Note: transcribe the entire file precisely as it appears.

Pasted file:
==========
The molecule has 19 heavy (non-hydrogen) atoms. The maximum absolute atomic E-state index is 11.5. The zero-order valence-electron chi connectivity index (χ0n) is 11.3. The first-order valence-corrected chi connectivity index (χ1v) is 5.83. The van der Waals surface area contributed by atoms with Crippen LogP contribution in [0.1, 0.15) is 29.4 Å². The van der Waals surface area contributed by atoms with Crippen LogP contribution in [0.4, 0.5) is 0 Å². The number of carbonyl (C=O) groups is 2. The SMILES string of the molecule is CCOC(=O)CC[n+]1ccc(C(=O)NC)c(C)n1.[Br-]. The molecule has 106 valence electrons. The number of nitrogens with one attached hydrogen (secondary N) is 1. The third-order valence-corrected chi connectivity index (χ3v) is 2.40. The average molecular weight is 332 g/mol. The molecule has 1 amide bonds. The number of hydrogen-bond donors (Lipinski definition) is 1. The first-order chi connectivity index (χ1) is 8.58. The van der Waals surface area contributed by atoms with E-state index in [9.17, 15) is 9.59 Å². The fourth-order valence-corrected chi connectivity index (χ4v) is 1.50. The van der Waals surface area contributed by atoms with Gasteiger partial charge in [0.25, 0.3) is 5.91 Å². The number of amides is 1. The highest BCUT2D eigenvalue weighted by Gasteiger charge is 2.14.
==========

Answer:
The molecule has 19 heavy (non-hydrogen) atoms. The maximum absolute atomic E-state index is 11.5. The zero-order valence-electron chi connectivity index (χ0n) is 11.3. The first-order valence-corrected chi connectivity index (χ1v) is 5.83. The van der Waals surface area contributed by atoms with Crippen LogP contribution in [0.1, 0.15) is 29.4 Å². The van der Waals surface area contributed by atoms with Crippen LogP contribution in [0.4, 0.5) is 0 Å². The number of carbonyl (C=O) groups is 2. The SMILES string of the molecule is CCOC(=O)CC[n+]1ccc(C(=O)NC)c(C)n1.[Br-]. The molecule has 106 valence electrons. The number of nitrogens with one attached hydrogen (secondary N) is 1. The third-order valence-corrected chi connectivity index (χ3v) is 2.40. The average molecular weight is 332 g/mol. The molecule has 1 amide bonds. The number of hydrogen-bond donors (Lipinski definition) is 1. The first-order chi connectivity index (χ1) is 8.58. The van der Waals surface area contributed by atoms with E-state index in [9.17, 15) is 9.59 Å². The fourth-order valence-corrected chi connectivity index (χ4v) is 1.50. The van der Waals surface area contributed by atoms with Gasteiger partial charge in [0.25, 0.3) is 5.91 Å². The number of amides is 1. The highest BCUT2D eigenvalue weighted by Gasteiger charge is 2.14.